An appeal to re-think cultural policy

Serving to all its intents and purposes as a pseudo-intellectual diatribe against populist aesthetic contempt, the Piano debate has certainly not been an important contributor to society’s cultural and intellectual development.

The chamber of deputies  – ‘It looks very much like a classroom’
The chamber of deputies – ‘It looks very much like a classroom’

In Uruguay’s seaside city-resort of Punta del Este, five large fingers of stone can be seen coming out from beneath the sand of one of its many beaches. This landmark, “La Mano” – an iconic monument by Chilean artist Mario Irarrázabal – eventually became a symbol of Punta del Este, so naturally, when visiting Punto del Este, one would be hard pressed not to take a selfie with it and post it on their preferred social media profile. A more traditional tourist would instead send a postcard of this iconic monument to their loved ones. 

Malta’s beaches are also graced with a couple of concrete structures embedded into the sand, but unfortunately these structures only serve to host fast-food kiosks or some other commercial outlet. In line with what seem to be signs of Maltese society’s rising collective and cultural consciousness vis a vis public spaces and their use, people are now voicing their disgust with how our beaches have been allowed to degenerate in this way.

Similarly, people have also protested at the lack of cultural awareness shown by Maltapost when it removed letter boxes painted over by the world-renowned graffiti artist Christian Guemy (C125). Moreover, one mustn’t fail to mention the protests made at the apparent plan of both Labour and PN to move Valletta’s market stalls next to the new parliament building. Let’s just say, the list cringe-worthy cases goes on.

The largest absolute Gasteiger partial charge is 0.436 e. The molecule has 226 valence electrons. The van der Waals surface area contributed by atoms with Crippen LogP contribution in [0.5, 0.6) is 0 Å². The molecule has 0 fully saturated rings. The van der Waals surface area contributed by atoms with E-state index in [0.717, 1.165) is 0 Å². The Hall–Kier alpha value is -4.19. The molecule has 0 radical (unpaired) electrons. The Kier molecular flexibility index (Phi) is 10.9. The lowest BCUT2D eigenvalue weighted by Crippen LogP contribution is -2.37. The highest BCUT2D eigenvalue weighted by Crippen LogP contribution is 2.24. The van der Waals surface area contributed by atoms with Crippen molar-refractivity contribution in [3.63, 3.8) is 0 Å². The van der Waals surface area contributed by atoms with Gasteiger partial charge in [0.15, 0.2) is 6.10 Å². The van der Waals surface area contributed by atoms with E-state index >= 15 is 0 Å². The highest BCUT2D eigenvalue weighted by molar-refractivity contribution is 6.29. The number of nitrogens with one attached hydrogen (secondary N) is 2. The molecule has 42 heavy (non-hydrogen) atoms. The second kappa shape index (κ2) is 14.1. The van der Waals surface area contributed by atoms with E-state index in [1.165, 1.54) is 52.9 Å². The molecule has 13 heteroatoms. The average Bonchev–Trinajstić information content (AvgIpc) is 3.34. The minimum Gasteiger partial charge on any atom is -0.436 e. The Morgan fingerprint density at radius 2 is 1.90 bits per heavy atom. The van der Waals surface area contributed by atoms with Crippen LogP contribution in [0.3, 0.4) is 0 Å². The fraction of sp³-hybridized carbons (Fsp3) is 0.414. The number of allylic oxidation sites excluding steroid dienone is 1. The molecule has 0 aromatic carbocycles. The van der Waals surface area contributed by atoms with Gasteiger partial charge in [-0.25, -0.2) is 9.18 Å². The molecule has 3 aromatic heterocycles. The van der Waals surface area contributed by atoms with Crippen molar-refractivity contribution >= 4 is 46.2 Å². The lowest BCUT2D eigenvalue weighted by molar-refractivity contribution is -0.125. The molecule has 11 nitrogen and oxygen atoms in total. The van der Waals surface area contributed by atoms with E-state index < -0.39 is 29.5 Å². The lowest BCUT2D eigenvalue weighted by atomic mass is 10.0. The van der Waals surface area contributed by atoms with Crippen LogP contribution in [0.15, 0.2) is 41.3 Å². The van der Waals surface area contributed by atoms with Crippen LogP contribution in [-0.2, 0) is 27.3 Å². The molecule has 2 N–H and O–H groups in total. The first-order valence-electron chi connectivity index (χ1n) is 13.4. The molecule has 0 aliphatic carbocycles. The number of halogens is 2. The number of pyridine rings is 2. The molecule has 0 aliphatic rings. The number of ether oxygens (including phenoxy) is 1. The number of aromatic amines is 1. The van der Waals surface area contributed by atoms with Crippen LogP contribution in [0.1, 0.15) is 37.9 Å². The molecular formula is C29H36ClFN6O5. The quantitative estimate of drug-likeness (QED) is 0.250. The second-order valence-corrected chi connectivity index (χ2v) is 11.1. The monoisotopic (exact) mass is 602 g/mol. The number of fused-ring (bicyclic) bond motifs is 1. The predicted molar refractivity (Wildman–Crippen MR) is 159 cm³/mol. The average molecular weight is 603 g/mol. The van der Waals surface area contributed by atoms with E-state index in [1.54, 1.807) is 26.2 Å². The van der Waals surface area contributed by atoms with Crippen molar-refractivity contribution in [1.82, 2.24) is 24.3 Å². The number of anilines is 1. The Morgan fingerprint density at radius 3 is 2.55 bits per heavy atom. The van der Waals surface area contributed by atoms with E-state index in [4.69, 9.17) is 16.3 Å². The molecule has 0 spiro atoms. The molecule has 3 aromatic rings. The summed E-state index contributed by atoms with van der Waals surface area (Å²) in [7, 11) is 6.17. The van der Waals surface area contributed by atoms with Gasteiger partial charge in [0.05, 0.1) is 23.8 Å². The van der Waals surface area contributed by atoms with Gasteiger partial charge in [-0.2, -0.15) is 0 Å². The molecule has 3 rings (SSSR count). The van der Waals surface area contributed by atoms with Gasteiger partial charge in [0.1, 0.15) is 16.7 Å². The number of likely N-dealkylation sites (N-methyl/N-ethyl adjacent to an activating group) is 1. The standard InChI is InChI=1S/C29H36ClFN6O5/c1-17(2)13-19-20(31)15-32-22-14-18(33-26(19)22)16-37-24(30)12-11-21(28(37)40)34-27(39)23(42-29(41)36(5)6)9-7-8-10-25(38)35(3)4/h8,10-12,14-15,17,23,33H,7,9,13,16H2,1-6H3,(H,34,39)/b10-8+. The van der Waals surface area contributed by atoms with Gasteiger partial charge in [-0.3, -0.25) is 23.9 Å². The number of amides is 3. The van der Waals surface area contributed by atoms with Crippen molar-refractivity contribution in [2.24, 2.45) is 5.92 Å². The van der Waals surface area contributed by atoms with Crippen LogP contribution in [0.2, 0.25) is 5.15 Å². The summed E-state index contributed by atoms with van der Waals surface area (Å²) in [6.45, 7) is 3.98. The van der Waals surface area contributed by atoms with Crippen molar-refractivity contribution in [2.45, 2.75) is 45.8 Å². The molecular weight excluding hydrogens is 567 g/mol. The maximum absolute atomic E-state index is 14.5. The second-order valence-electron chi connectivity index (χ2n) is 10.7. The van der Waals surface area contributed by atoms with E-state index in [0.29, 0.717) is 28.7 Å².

Here, I want to be especially clear. I am not trying to take a position similar to that of the sophisticated and intellectual émigré, who, for example would look down on the Maltese for having treated Renzo Piano’s City Gate project with disdain.

Indeed, it is only natural that there are those who are admiring Piano’s aesthetic, and others who are not; however, we can easily gauge that there is something intrinsically wrong in the cultural development of our society by analysing the Piano debate. Serving to all its intents and purposes as a pseudo-intellectual diatribe against populist aesthetic contempt, the Piano debate has certainly not been an important contributor to society’s cultural and intellectual development.

In the first place, we should never forget that the arbitrary manner in which the previous government administration pushed ahead with this project, shows that the underlying mentality of the PN government on culture was simply a matter of money. Things seem to have developed on the premise that if we want a better entrance to our city, we can easily hire a world-renowned architect and whip up a grand project that would redefine the city itself. After ending up with an open theatre which is impractical to use, mainly due to issues of noise pollution, a new parliament lacking in office space and a chamber of deputies which looks very much like a classroom, now is high time we accepted that things could never have been so simple.